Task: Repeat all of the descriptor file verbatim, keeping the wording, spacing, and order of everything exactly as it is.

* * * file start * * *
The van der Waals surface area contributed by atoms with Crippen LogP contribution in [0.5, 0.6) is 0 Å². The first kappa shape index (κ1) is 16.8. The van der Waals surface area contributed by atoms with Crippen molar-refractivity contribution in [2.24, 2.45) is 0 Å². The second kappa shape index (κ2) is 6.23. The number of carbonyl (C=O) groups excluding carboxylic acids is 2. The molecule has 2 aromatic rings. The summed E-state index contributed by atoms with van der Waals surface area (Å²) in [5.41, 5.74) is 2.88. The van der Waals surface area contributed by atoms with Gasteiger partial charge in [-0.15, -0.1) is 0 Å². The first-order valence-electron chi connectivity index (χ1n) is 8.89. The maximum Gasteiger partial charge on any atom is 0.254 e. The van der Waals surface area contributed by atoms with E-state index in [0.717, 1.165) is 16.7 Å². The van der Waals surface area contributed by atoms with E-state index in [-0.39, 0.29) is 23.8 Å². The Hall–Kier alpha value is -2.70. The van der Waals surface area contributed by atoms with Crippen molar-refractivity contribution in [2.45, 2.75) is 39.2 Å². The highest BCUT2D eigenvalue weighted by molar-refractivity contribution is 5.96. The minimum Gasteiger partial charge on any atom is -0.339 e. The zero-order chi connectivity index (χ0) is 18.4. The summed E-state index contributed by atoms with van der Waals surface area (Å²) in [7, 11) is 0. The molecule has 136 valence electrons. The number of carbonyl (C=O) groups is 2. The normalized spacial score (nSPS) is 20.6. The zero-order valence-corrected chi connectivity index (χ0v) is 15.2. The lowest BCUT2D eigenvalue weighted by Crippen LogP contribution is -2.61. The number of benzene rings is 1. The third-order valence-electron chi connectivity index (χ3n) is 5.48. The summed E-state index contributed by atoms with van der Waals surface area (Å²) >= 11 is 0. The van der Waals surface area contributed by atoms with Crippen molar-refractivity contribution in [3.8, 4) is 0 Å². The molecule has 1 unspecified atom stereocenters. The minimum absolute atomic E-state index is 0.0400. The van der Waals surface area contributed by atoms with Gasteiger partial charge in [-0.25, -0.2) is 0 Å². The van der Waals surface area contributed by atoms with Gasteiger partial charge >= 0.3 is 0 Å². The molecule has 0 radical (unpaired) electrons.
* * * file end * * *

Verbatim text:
The van der Waals surface area contributed by atoms with Crippen LogP contribution in [0.5, 0.6) is 0 Å². The first kappa shape index (κ1) is 16.8. The van der Waals surface area contributed by atoms with Crippen molar-refractivity contribution in [2.24, 2.45) is 0 Å². The second kappa shape index (κ2) is 6.23. The number of carbonyl (C=O) groups excluding carboxylic acids is 2. The molecule has 2 aromatic rings. The summed E-state index contributed by atoms with van der Waals surface area (Å²) in [5.41, 5.74) is 2.88. The van der Waals surface area contributed by atoms with Gasteiger partial charge in [-0.15, -0.1) is 0 Å². The first-order valence-electron chi connectivity index (χ1n) is 8.89. The maximum Gasteiger partial charge on any atom is 0.254 e. The van der Waals surface area contributed by atoms with E-state index in [0.717, 1.165) is 16.7 Å². The van der Waals surface area contributed by atoms with E-state index in [-0.39, 0.29) is 23.8 Å². The Hall–Kier alpha value is -2.70. The van der Waals surface area contributed by atoms with Crippen molar-refractivity contribution in [2.45, 2.75) is 39.2 Å². The highest BCUT2D eigenvalue weighted by molar-refractivity contribution is 5.96. The minimum Gasteiger partial charge on any atom is -0.339 e. The zero-order chi connectivity index (χ0) is 18.4. The summed E-state index contributed by atoms with van der Waals surface area (Å²) in [7, 11) is 0. The molecule has 136 valence electrons. The number of carbonyl (C=O) groups is 2. The normalized spacial score (nSPS) is 20.6. The zero-order valence-corrected chi connectivity index (χ0v) is 15.2. The lowest BCUT2D eigenvalue weighted by Crippen LogP contribution is -2.61. The number of benzene rings is 1. The third-order valence-electron chi connectivity index (χ3n) is 5.48. The summed E-state index contributed by atoms with van der Waals surface area (Å²) >= 11 is 0. The van der Waals surface area contributed by atoms with Crippen molar-refractivity contribution in [3.8, 4) is 0 Å². The molecule has 1 unspecified atom stereocenters. The minimum absolute atomic E-state index is 0.0400. The van der Waals surface area contributed by atoms with Gasteiger partial charge in [-0.25, -0.2) is 0 Å². The van der Waals surface area contributed by atoms with Gasteiger partial charge >= 0.3 is 0 Å². The molecule has 0 radical (unpaired) electrons.